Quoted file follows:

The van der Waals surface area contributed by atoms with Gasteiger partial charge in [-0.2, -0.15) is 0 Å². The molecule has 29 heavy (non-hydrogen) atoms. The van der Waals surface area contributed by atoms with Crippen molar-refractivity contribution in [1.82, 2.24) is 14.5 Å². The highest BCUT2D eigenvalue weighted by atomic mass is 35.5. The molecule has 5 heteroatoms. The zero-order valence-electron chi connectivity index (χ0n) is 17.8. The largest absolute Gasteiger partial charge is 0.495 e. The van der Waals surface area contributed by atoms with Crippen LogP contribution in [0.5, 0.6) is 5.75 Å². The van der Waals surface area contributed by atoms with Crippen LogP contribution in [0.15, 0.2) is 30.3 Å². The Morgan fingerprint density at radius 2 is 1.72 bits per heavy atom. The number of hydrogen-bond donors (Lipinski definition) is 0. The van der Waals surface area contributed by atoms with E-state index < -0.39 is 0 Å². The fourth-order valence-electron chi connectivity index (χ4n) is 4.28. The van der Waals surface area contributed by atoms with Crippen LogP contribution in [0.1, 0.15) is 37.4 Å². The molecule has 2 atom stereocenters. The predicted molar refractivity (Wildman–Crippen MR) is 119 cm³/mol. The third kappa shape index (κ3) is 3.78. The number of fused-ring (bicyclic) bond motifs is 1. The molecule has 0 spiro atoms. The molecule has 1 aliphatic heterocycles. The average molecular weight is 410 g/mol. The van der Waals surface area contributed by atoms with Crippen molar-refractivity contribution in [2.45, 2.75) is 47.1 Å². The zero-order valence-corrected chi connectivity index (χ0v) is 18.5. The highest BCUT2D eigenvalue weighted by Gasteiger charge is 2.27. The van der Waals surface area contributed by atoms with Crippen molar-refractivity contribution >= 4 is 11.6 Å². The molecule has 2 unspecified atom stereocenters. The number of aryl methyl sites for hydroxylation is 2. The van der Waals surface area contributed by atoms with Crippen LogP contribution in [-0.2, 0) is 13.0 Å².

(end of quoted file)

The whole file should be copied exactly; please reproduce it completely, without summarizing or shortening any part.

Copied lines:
The van der Waals surface area contributed by atoms with Gasteiger partial charge in [-0.2, -0.15) is 0 Å². The molecule has 29 heavy (non-hydrogen) atoms. The van der Waals surface area contributed by atoms with Crippen molar-refractivity contribution in [1.82, 2.24) is 14.5 Å². The highest BCUT2D eigenvalue weighted by atomic mass is 35.5. The molecule has 5 heteroatoms. The zero-order valence-electron chi connectivity index (χ0n) is 17.8. The largest absolute Gasteiger partial charge is 0.495 e. The van der Waals surface area contributed by atoms with Crippen LogP contribution in [0.5, 0.6) is 5.75 Å². The van der Waals surface area contributed by atoms with Crippen LogP contribution in [0.15, 0.2) is 30.3 Å². The Morgan fingerprint density at radius 2 is 1.72 bits per heavy atom. The number of hydrogen-bond donors (Lipinski definition) is 0. The van der Waals surface area contributed by atoms with E-state index < -0.39 is 0 Å². The fourth-order valence-electron chi connectivity index (χ4n) is 4.28. The van der Waals surface area contributed by atoms with Crippen LogP contribution in [0.1, 0.15) is 37.4 Å². The molecule has 2 atom stereocenters. The predicted molar refractivity (Wildman–Crippen MR) is 119 cm³/mol. The third kappa shape index (κ3) is 3.78. The number of fused-ring (bicyclic) bond motifs is 1. The molecule has 0 spiro atoms. The molecule has 1 aliphatic heterocycles. The average molecular weight is 410 g/mol. The van der Waals surface area contributed by atoms with Crippen molar-refractivity contribution in [2.45, 2.75) is 47.1 Å². The zero-order valence-corrected chi connectivity index (χ0v) is 18.5. The highest BCUT2D eigenvalue weighted by Gasteiger charge is 2.27. The van der Waals surface area contributed by atoms with Crippen molar-refractivity contribution >= 4 is 11.6 Å². The molecule has 2 unspecified atom stereocenters. The number of aryl methyl sites for hydroxylation is 2. The van der Waals surface area contributed by atoms with Crippen LogP contribution in [-0.2, 0) is 13.0 Å².